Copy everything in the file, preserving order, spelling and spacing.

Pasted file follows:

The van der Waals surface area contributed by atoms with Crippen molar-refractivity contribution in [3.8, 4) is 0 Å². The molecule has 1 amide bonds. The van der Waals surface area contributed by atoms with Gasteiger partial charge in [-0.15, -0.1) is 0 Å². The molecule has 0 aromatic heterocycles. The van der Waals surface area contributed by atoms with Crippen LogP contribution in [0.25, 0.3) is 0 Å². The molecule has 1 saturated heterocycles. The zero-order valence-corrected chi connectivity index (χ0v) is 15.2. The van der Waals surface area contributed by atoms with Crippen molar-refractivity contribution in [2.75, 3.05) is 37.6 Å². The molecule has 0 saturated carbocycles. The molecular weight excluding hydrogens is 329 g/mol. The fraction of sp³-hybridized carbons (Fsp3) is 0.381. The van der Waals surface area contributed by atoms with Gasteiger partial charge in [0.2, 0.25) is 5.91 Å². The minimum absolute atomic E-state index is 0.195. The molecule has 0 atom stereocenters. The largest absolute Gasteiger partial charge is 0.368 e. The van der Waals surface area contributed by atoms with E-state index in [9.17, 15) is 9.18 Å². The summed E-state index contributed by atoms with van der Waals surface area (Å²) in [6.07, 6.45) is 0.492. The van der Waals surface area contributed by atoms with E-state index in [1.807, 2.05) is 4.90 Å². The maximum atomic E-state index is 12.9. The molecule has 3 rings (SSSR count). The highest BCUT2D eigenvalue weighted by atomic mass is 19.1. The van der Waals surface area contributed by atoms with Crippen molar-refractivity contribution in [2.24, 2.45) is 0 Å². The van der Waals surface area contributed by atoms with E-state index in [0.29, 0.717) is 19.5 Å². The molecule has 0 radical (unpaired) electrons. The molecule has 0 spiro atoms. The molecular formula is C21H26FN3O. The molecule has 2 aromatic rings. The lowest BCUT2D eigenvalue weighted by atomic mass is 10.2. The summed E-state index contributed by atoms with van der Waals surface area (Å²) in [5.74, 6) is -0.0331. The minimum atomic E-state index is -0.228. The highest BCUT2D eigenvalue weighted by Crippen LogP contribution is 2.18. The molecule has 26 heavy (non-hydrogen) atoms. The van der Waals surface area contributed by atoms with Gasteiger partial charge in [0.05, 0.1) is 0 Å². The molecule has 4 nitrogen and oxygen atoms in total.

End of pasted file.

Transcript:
The van der Waals surface area contributed by atoms with Crippen molar-refractivity contribution in [3.8, 4) is 0 Å². The molecule has 1 amide bonds. The van der Waals surface area contributed by atoms with Gasteiger partial charge in [-0.15, -0.1) is 0 Å². The molecule has 0 aromatic heterocycles. The van der Waals surface area contributed by atoms with Crippen LogP contribution in [0.25, 0.3) is 0 Å². The molecule has 1 saturated heterocycles. The zero-order valence-corrected chi connectivity index (χ0v) is 15.2. The van der Waals surface area contributed by atoms with Crippen molar-refractivity contribution in [2.75, 3.05) is 37.6 Å². The molecule has 0 saturated carbocycles. The molecular weight excluding hydrogens is 329 g/mol. The fraction of sp³-hybridized carbons (Fsp3) is 0.381. The van der Waals surface area contributed by atoms with Gasteiger partial charge in [0.2, 0.25) is 5.91 Å². The minimum absolute atomic E-state index is 0.195. The molecule has 0 atom stereocenters. The largest absolute Gasteiger partial charge is 0.368 e. The van der Waals surface area contributed by atoms with E-state index in [9.17, 15) is 9.18 Å². The summed E-state index contributed by atoms with van der Waals surface area (Å²) in [6.07, 6.45) is 0.492. The van der Waals surface area contributed by atoms with E-state index in [1.807, 2.05) is 4.90 Å². The maximum atomic E-state index is 12.9. The molecule has 3 rings (SSSR count). The highest BCUT2D eigenvalue weighted by atomic mass is 19.1. The van der Waals surface area contributed by atoms with Crippen molar-refractivity contribution in [2.24, 2.45) is 0 Å². The van der Waals surface area contributed by atoms with E-state index in [0.29, 0.717) is 19.5 Å². The molecule has 0 radical (unpaired) electrons. The molecule has 0 spiro atoms. The molecular formula is C21H26FN3O. The molecule has 2 aromatic rings. The lowest BCUT2D eigenvalue weighted by atomic mass is 10.2. The summed E-state index contributed by atoms with van der Waals surface area (Å²) in [5.74, 6) is -0.0331. The minimum atomic E-state index is -0.228. The highest BCUT2D eigenvalue weighted by Crippen LogP contribution is 2.18. The molecule has 26 heavy (non-hydrogen) atoms. The van der Waals surface area contributed by atoms with Gasteiger partial charge in [0.05, 0.1) is 0 Å². The molecule has 4 nitrogen and oxygen atoms in total.